Tax and Regulate

U.S. House of Representatives passes SAFE Banking Act!

We have big news to share: Just now, the U.S. House of Representatives approved the SAFE Banking Act (H.R. 1595) in a 321-103 floor vote! Today’s vote was historic, as the SAFE Banking Act is the first standalone cannabis bill to ever receive a full vote in Congress.

This legislation would prevent federal financial regulators from punishing financial institutions that provide services to state-legal cannabis businesses. Currently, most banks are unwilling to work with the cannabis industry because they fear federal prosecution. A version of this legislation has been introduced in the Senate (S. 1200) and currently has 33 cosponsors.

As more states implement and expand cannabis-related programs, Congressional action is urgently needed to provide clear banking policies, which would reduce the illicit market, promote public health and safety, increase consumer safety standards, ensure broader patient access, help with business transparency and compliance, and reduce safety risks associated with running high-volume, cash-only businesses. 

It is also important to recognize that the SAFE Banking Act, if passed by the Senate and signed into law by the President, would strengthen efforts to increase the diversity of the cannabis industry. Many states that have legalized cannabis for adults have launched efforts to ensure that there are economic opportunities for communities of color that have been most severely impacted by marijuana prohibition. Access to capital remains an obstacle to this goal, and the SAFE Banking Act would help to address this problem.

MPP is proud to support this legislation, and we’d like to thank all of our allies who worked so hard to get this bill to a House floor vote. We’d also like to thank you, our supporters, for reaching out to your representatives on behalf of the SAFE Banking Act.

Onward to the Senate!

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Tax and Regulate

How the SAFE Banking Act Means Equity

The emerging cannabis industry — with $17 billion in sales this year — is currently troubled by a lack of racial diversity within its ranks. It is impossible to ignore the fact that members of the African American community and other racial minorities have paid a particularly high price in the war on cannabis. When the business community that follows legalization leaves behind people of color, there is cause for concern. 

Recently, equity in the cannabis industry has moved to the forefront of many legalization discussions around the United States. It became the most significant issue in passage of Illinois’ recent legalization bill, and equity remains central in the discussions in New Jersey and New York. It can include many facets — from additional points on license applications for minority-owned businesses to incubator programs that help businesses get off the ground.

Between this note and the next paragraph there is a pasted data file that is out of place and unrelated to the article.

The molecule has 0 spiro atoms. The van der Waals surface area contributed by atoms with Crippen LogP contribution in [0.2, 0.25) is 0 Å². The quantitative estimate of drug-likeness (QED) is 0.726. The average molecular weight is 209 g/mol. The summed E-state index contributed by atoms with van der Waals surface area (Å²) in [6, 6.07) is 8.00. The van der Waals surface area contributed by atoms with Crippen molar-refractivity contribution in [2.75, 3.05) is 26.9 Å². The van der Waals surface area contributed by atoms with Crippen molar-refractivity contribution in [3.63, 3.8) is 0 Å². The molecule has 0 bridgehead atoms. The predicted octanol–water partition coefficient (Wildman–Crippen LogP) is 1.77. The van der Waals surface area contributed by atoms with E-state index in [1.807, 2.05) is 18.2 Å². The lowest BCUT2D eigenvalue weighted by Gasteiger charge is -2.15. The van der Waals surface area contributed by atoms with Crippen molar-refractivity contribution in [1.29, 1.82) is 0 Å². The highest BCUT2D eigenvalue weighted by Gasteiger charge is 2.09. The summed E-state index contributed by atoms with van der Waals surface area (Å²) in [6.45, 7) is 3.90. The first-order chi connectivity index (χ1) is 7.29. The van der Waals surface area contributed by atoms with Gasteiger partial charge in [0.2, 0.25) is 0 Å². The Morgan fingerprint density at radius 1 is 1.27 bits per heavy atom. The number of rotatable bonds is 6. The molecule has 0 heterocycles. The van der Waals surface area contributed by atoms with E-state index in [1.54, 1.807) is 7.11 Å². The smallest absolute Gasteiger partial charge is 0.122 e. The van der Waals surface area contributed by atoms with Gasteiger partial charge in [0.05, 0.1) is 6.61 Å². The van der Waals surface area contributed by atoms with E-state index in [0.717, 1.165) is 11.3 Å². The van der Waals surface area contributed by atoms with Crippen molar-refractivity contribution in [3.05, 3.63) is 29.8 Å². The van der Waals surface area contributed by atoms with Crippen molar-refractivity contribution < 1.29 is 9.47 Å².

Yet, the single biggest advancement in equity in the near term will come from an unlikely and perhaps even unremarkable source — access to regulated financial services. 

African Americans have access to far less wealth than their white counterparts. As a result, it has been difficult for black entrepreneurs to enter into the cannabis industry, which has relied on private equity to seed business opportunity. Opening banking services to the cannabis industry helps not only existing companies, but also minorities seeking access to that industry. 

For example, many of the specific equity policies that states are putting in place require banking services to be meaningful. In Illinois, the state’s new landmark law to legalize and regulate cannabis establishes a fund to provide tens of millions of dollars in grants and loans to social equity applicants. Yet it remains to be seen if the financial institutions that serve the state will be willing to provide the banking services necessary to implement that portion of the law. The SAFE Banking Act would create a “safe harbor” for banks that provide small business loans, which could help level the playing field and increase opportunities for diverse representation within the cannabis industry.

Additionally, the SAFE Banking Act would establish important reporting requirements that do not exist today. It would mandate an annual report to Congress on access to financial services for minority- and women-owned cannabis businesses and recommendations to expand access for them. It would also require the Comptroller General to study barriers to marketplace entry for minority- and women-owned cannabis businesses and report to Congress on recommendations.

Members of Congress should allow banks to provide financial services to cannabis businesses. This creates access to resources for minority and women entrepreneurs and increases the chances for success in state equity initiatives. The SAFE Act is the best next step toward establishing a more equitable cannabis industry in the U.S.


Steven Hawkins, Executive Director, Marijuana Policy Project

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